Alia is among a bunch of young Bollywood stars who have decided to put their money where the future is. Unlike an earlier generation which parked its funds in real estate or diversified into aspects of film-making (distribution, production houses or dubbing and SFX studios), the newer crop of actors prefers to explore the money-spinners of their times: startups and e-commerce businesses.
Shilpa Shetty Kundra has, for instance, invested in a mother and baby care startup that offers organic products; Hrithik Roshan has partnered with a well-known fashion portal and a leading online fitness brand; Jacqueline Fernandez has acquired a stake in a cold-pressed juice company; Malaika Arora has seed-funded a chain of yoga studios for women; and Sushant Singh Rajput has co-founded a venture that will set aside a corpus of Rs 20 crore to fund startups established by women entrepreneurs, under the aegis of Niti Aayog’s women entrepreneurship platform. Quite naturally, entrepreneurs, keen to get them to sign on the dotted line, are queuing up.
“Stardom is like gold dust. Everyone wants to monetise every aspect of it,” says Afsar Zaidi, Founder of Exceed Entertainment, an agency that manages a host of Bollywood stars, and is also a partner with Hrithik Roshan in HRX.
Brand consultant Kiran Khalap, who heads chlorophyll, agrees. “For lesserknown startups, it’s a big asset to have a star on board. It provides both internal teams and external stakeholders a huge boost. And it is a shortcut to attracting attention in the market.” Bhatt’s presence appears to have provided the website an extra gear.
“We had a good four-year run before Alia came onboard, but the pan-India reach she’s brought is great. We had a presence in all the metros, but now we are shipping to almost 50 cities,” says Walavalkar, who claims a 130 per cent jump in sales in the second quarter of this year as compared to 2017.
For Malaika Arora, who has decided to back Diva, an upcoming chain of yoga studios for women, it’s about doing something beyond what she already does. “Acting has a shelf life, and you’ve got to move on and find a Plan B. I’m a mom, I need to be thinking ahead,” she says. “We’re in a business where, over the years, we’ve been able to build up a brand. You have a certain standing, and a certain following. You’d be foolish not to capitalise on that. It’s also a question of legacy — I don’t want to be forgotten and pass into oblivion. I want to be able to leave something worthwhile for my child.” Arora’s certainly picked her partners carefully enough for that. Diva is a tie-up with Zorba, a Bangalore-based yoga chain, and the Talwalkars group. The first few studios will open across the country this year.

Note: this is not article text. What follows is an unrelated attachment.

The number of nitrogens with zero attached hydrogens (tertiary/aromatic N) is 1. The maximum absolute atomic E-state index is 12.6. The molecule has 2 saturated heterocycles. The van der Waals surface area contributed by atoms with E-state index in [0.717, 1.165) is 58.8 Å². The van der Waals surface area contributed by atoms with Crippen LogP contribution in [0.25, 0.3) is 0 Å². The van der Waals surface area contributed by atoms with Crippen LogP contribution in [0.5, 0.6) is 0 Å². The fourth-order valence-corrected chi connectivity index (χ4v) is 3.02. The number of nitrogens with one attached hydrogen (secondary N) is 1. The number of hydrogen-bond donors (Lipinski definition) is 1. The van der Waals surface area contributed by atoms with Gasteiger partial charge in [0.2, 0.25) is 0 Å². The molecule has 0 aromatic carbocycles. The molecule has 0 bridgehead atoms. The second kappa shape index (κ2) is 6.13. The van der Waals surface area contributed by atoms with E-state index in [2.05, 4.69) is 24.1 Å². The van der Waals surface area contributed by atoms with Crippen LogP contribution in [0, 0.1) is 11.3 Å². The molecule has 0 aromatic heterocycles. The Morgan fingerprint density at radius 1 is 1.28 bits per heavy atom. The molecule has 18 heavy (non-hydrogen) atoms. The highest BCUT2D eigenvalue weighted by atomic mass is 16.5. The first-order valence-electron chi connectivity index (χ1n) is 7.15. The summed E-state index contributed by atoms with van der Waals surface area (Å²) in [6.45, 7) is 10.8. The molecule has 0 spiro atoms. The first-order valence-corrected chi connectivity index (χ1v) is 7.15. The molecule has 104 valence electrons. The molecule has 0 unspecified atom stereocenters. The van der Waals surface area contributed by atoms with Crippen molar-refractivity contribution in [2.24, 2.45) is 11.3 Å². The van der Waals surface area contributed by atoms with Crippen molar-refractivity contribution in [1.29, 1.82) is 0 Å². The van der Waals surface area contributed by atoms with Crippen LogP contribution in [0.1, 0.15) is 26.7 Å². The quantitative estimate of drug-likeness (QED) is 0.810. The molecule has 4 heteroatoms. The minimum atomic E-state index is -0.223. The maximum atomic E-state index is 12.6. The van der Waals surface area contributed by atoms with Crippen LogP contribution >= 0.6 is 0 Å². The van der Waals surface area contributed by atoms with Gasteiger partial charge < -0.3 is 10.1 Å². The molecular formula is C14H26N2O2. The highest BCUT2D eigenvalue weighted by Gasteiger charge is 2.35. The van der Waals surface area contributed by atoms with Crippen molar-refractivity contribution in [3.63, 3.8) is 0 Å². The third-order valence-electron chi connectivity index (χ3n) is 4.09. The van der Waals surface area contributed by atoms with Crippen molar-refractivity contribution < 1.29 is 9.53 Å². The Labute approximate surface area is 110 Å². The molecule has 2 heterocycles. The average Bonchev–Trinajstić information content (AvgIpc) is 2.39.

Actor Hrithik Roshan, who launched his fashion and fitness offering HRX in 2012, in a 70:30 partnership with Exceed Entertainment -— the agency also manages his film commitments — claims that in the last few years the company has done exceedingly well.
There are three verticals under the HRX umbrella: an online athleisure and fashion offering, in which the Flipkartowned Myntra has invested 51 per cent; a Rs 300-crore equity-driven partnership with the Bangalore-based fitness firm Curefit; and, most recently, a licensing deal with Chinese mobile behemoth Xiaomi relating to wearable tech.
“We’re going to close at Rs 250 crore revenues this year for the apparel vertical, and we expect the Curefit tieup to be worth about Rs 200-250 crore by the end of this year,” says Roshan.
Curefit, which runs a chain of Cult gyms in Bangalore offers, among other things, a workout routine curated by Roshan himself. HRX, Roshan says, is looking to touch the Rs 500-crore mark in revenues by 2020. “We are doing all we can in this space, but HRX has wings of its own,” says Hrithik. “We are now expanding the Myntra partnership to start with five offline stores across India (the first one will open next month), and also introduce new categories of products.”
An accidental investor from the film industry actually began as a loyal consumer of the brand she went on to back. Actor Jacqueline Fernandez had been a fan of cold-pressed juice brand Raw Pressery and had offered CEO Anuj Rakyan several pointers over the years after meeting him through a mutual friend.